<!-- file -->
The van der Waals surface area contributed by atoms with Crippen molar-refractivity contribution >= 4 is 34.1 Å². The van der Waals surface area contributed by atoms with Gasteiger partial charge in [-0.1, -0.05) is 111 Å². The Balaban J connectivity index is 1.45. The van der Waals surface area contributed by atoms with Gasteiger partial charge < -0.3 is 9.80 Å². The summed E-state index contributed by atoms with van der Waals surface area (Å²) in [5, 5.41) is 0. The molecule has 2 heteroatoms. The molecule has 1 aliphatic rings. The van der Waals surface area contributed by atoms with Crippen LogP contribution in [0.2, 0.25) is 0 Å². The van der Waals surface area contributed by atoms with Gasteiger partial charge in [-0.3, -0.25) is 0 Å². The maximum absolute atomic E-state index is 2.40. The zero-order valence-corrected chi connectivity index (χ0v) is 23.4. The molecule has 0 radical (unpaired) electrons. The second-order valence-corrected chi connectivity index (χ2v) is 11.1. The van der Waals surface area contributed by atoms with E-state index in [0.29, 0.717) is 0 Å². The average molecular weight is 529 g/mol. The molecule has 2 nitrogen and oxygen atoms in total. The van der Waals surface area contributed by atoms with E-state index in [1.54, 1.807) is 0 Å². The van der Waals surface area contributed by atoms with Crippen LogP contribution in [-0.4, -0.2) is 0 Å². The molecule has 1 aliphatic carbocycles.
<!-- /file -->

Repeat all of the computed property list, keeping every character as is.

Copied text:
The van der Waals surface area contributed by atoms with Crippen molar-refractivity contribution >= 4 is 34.1 Å². The van der Waals surface area contributed by atoms with Gasteiger partial charge in [-0.1, -0.05) is 111 Å². The Balaban J connectivity index is 1.45. The van der Waals surface area contributed by atoms with Gasteiger partial charge < -0.3 is 9.80 Å². The summed E-state index contributed by atoms with van der Waals surface area (Å²) in [5, 5.41) is 0. The molecule has 2 heteroatoms. The molecule has 1 aliphatic rings. The van der Waals surface area contributed by atoms with Crippen LogP contribution in [0.2, 0.25) is 0 Å². The van der Waals surface area contributed by atoms with Gasteiger partial charge in [-0.3, -0.25) is 0 Å². The maximum absolute atomic E-state index is 2.40. The zero-order valence-corrected chi connectivity index (χ0v) is 23.4. The molecule has 0 radical (unpaired) electrons. The second-order valence-corrected chi connectivity index (χ2v) is 11.1. The van der Waals surface area contributed by atoms with E-state index in [0.29, 0.717) is 0 Å². The average molecular weight is 529 g/mol. The molecule has 2 nitrogen and oxygen atoms in total. The van der Waals surface area contributed by atoms with E-state index in [1.54, 1.807) is 0 Å². The van der Waals surface area contributed by atoms with Crippen LogP contribution in [-0.4, -0.2) is 0 Å². The molecule has 1 aliphatic carbocycles.